The C-terminus can also be blocked (thus, neutralizing its negative charge) by amidation.
  • glycosyl phosphatidylinositol (GPI) attachment
Glycosyl phosphatidylinositol is a large, hydrophobic phospholipid prosthetic group that achors proteins to cellular membranes. It is attached to the polypeptide C-terminus through an amide linkage that then connects to ethanolamine, thence to sundry sugars and finally to the phosphatidylinositol lipid moiety.

Finally, the peptide side chains can also be modified covalently, e.g.,

  • phosphorylation
Aside from cleavage, phosphorylation is perhaps the most important chemical modification of proteins. A phosphate group can be attached to the sidechain hydroxyl group of serine, threonine and tyrosine residues, adding a negative charge at that site and producing an unnatural amino acid. Such reactions are catalyzed by kinases and the reverse reaction is catalyzed by phosphatases. The phosphorylated tyrosines are often used as "handles" by which proteins can bind to one another, whereas phosphorylation of Ser/Thr often induces conformational changes, presumably because of the introduced negative charge. The effects of phosphorylating Ser/Thr can sometimes be simulated by mutating the Ser/Thr residue to glutamate.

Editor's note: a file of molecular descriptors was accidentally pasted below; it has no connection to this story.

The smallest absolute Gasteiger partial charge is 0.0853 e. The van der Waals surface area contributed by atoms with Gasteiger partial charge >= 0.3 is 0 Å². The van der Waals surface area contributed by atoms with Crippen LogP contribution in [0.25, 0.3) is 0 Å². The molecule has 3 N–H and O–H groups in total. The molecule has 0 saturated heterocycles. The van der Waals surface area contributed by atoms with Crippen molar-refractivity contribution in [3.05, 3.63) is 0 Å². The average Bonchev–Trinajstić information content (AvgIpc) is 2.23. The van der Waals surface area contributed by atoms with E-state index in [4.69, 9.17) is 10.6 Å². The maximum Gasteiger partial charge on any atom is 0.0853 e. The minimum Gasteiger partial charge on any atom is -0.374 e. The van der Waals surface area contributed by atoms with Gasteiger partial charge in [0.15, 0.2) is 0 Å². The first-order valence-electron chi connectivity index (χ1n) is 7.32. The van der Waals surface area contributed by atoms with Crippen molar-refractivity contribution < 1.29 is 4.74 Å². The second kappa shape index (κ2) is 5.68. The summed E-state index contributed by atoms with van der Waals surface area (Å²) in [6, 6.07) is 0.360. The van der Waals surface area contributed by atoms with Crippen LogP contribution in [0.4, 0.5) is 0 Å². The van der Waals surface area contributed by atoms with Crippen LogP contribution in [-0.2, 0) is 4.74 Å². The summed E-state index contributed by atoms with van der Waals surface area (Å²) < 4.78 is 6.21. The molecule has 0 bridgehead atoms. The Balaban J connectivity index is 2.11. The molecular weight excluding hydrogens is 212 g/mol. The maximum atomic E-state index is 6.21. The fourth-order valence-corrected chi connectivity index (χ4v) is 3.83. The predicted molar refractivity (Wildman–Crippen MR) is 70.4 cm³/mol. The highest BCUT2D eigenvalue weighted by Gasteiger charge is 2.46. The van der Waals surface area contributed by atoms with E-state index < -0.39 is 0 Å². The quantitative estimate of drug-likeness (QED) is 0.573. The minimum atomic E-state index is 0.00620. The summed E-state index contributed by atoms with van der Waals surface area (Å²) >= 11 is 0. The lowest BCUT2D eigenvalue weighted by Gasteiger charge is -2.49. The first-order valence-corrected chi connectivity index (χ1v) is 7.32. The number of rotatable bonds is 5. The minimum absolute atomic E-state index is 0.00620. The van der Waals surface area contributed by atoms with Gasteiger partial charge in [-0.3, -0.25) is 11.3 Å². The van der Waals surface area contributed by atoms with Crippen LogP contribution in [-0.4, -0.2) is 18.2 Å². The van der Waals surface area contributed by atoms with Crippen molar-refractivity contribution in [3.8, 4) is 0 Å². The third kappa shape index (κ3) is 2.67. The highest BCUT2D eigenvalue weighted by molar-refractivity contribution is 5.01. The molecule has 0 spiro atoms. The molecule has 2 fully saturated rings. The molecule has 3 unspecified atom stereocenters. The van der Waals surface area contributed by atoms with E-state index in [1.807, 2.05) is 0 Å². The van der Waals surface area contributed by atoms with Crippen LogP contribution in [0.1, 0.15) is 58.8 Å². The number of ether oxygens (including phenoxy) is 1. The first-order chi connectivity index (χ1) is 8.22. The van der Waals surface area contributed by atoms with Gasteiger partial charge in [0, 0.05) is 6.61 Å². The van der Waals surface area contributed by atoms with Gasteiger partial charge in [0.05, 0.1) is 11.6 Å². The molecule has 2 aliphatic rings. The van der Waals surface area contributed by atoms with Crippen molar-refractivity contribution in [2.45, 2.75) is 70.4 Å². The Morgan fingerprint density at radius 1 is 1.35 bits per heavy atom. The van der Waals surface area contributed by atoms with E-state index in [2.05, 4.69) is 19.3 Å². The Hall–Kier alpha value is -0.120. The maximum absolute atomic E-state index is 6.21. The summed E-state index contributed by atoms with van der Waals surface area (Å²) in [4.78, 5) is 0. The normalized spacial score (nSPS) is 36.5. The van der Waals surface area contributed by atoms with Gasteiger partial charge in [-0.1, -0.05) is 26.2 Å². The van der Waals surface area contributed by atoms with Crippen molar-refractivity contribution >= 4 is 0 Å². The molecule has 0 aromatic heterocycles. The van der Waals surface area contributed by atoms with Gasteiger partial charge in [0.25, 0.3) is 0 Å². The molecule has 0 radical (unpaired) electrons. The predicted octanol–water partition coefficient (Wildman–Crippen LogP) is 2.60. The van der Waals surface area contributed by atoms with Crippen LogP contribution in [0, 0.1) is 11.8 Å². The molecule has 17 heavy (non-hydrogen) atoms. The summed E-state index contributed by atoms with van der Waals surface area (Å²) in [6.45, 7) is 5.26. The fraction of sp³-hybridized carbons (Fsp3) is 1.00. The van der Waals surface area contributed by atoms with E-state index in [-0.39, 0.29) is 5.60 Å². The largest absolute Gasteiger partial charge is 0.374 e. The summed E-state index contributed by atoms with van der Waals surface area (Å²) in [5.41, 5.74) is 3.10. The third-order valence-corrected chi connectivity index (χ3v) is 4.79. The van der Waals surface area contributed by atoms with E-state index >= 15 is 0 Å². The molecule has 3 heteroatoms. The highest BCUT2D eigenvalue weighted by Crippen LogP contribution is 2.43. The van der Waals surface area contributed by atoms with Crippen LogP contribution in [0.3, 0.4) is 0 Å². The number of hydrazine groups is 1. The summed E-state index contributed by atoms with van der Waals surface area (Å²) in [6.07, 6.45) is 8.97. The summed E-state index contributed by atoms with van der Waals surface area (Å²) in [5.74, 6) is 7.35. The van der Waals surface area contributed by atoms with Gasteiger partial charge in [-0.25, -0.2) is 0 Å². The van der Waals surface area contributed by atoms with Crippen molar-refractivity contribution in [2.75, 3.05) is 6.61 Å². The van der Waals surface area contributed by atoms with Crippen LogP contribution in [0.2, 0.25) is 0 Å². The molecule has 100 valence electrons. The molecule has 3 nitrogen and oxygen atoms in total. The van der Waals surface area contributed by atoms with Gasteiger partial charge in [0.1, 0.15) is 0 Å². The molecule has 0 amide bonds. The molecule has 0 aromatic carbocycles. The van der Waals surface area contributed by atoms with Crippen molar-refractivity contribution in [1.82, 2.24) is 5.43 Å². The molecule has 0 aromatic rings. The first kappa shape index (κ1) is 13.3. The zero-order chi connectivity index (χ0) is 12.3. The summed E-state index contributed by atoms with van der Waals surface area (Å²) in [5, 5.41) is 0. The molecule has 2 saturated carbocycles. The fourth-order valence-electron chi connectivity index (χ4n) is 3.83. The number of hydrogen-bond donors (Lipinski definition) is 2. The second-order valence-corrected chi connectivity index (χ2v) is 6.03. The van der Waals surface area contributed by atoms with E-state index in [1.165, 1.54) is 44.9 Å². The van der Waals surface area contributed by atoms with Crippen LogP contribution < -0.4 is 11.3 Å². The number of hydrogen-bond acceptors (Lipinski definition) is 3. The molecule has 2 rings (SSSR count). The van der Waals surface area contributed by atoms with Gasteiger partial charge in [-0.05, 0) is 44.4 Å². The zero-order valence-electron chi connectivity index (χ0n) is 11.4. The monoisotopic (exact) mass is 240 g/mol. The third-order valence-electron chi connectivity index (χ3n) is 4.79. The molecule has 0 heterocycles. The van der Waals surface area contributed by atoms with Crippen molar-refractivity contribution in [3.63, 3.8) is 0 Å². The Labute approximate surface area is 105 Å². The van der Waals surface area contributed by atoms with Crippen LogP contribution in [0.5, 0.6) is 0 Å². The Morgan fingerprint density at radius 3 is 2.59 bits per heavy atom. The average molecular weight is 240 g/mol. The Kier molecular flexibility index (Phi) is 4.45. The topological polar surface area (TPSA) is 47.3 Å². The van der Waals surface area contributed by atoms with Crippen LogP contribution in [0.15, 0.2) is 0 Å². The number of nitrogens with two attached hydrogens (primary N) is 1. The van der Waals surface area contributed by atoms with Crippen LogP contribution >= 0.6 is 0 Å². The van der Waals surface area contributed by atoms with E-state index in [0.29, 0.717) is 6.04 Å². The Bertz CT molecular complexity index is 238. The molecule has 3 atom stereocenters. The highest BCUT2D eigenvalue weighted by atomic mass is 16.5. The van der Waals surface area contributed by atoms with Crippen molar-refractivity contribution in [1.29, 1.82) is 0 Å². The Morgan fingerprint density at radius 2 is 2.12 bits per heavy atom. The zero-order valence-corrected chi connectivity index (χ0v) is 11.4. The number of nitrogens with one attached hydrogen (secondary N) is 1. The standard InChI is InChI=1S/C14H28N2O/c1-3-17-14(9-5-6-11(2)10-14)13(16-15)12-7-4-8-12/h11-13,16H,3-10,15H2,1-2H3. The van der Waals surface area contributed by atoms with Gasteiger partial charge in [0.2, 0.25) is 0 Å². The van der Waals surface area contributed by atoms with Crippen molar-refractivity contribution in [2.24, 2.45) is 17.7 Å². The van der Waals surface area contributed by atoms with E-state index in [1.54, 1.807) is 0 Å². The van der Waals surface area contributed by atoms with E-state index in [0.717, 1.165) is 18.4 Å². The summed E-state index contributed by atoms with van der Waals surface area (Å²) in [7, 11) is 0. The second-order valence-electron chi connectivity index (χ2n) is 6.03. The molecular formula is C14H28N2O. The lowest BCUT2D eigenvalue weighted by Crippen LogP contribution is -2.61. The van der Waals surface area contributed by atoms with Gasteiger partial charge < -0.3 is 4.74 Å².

A catch-all name for a set of very common and very heterogeneous chemical modifications. Sugar moieties can be attached to the sidechain hydroxyl groups of Ser/Thr or to the sidechain amide groups of Asn. Such attachments can serve many functions, ranging from increasing solubility to complex recognition. All glycosylation can be blocked with certain inhibitors, such as tunicamycin.
In this modification, an asparagine or aspartate side chain attacks the following peptide bond, forming a symmetrical succinimide intermediate. Hydrolysis of the intermediate produces either asparate or the β-amino acid, iso(Asp). For asparagine, either product results in the loss of the amide group, hence "deamidation".
Proline residues may be hydroxylates at either of two atoms, as can lysine (at one atom). Hydroxyproline is a critical component of collagen, which becomes unstable upon its loss. The hydroxylation reaction is catalyzed by an enzyme that requires ascorbic acid (vitamin C), deficiencies in which lead to many connective-tissue diseases such as scurvy.
Several protein residues can be methylated, most notably the positive groups of lysine and arginine. Methylation at these sites is used to regulate the binding of proteins to nucleic acids. Lysine residues can be singly, doubly and even triply methylated. Methylation does not alter the positive charge on the side chain, however.